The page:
ii) £130m is the current wage bill, considerably higher than that of fierce rival Tottenham, who are now 10 points ahead in the Premier League. Hence, the wage bill is not justified by on-field performances. Moreover, there are too many players, who are not good enough for the first team on the payroll. Is the club doing enough to address this issue?

iii) In the face of reduced revenues, which will make the club yield losses, is the club looking at other sustainable financial options, to be compliant with the Financial Fair Play rules, which come into effect in 2014?

Moreover, AST will also discuss the following issues with the board, regarding the rise in ticket prices

iv) Overall, there is a freeze in headline rate of ticket prices in all Arsenal tickets

v) If the club qualifies for Europa League, the ticket prices should be reduced.

vi) Improvements in Ticket Exchange Facility, to reduce empty seats during games.

26) Who are the current shareholders in the club?

i) The largest shareholder is Stan Kroenke, who owns 66.76% of the club.

ii) Red and White Holdings, co-owned by Alisher Usmanov own 29.25% of the club.

iii) Minority shareholders, including former players and AST itself, own 4% of the club.

27) Rangers, who went into administration recently, sold Usmanov ‘historic shares’. What exactly does that mean?

Glasgow Rangers have owned a stake in Arsenal for over a century now. In 1910, when Arsenal was going through financial turmoil, Rangers had purchased 2 shares. When Arsenal became stable enough, further 14 shares were gifted to the Scottish club. What happened was, Craig Whyte, the owner of Glasgow Rangers, decided to sell these shares to Alisher Usmanov, who duly obliged, in the midst of the financial crisis at the club. Now, Usmanov’s stake has risen from 29.25% to 29.63%, hence closing in on the 30% mark.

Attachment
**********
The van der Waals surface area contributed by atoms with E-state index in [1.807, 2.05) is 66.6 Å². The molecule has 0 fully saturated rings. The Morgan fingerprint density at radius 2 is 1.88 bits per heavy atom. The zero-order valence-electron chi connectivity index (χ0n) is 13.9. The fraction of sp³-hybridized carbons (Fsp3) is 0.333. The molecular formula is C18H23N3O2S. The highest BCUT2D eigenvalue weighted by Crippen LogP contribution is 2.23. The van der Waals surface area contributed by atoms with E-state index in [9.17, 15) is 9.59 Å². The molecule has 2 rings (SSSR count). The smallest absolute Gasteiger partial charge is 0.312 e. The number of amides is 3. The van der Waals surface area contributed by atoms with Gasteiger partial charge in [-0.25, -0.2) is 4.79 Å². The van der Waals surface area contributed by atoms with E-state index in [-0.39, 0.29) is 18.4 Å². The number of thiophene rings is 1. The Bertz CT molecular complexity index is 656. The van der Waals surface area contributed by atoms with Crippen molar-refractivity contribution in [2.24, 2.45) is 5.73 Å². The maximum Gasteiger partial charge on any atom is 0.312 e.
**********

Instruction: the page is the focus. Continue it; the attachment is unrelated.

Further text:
More information and detailed analysis of Usmanov’s position can be found, well articulated in Angry of Islington.

28) Why, in general, Arsenal fans feel Usmanov is a better owner than Kroenke?

In what seems to be another USA-Russia cold war brewing, disgruntled Arsenal fans seem to be on the Russian side. This is because, the club looks like it will go 7 years without a trophy now, since the FA Cup win in 2005. They feel Kroenke, is here just for the money, and is using the money he generates here into his American sports sides, which are NFL team St. Louis Rams, NBA’s Denver Nuggets, NHL’s Colorado Avalanche, National Lacrosse League team Colorado Mammoth and MLS side Colorado Rapids. As you can see, he has a vast sporting empire in the USA, in a variety of sports. Fans feel that Usmanov has better knowledge of the game and will be willing to fund some big transfers to the club, much like the model followed by Chelsea and Manchester City.

Usmanov’s net worth is US$17.7 billion, compared to Kroenke’s US$3.2 billion.


According to Deloitte,

Arsenal is committed to its mission of financial self sufficiency and has a strong and stable business model. Its investment in its stadium has provided the business with a solid foundation. In the longer term, if its strategy of pursuing international commercial development is successful, it could provide The Gunners with a financial strength matched by few clubs.

About supreetkini

I would like to introduce myself starting with my favourite quote "I don't know whether life is sh*t cos Arsenal is sh*t or the other way round" - Nick Hornby, author, Fever Pitch. Since I started supporting Arsenal, every mood of mine, every bit of my behavior is a reflection of Arsenal's form! Well, that's enough a description to tell you how much I love the Gunners! :D I have my own Arsenal blog,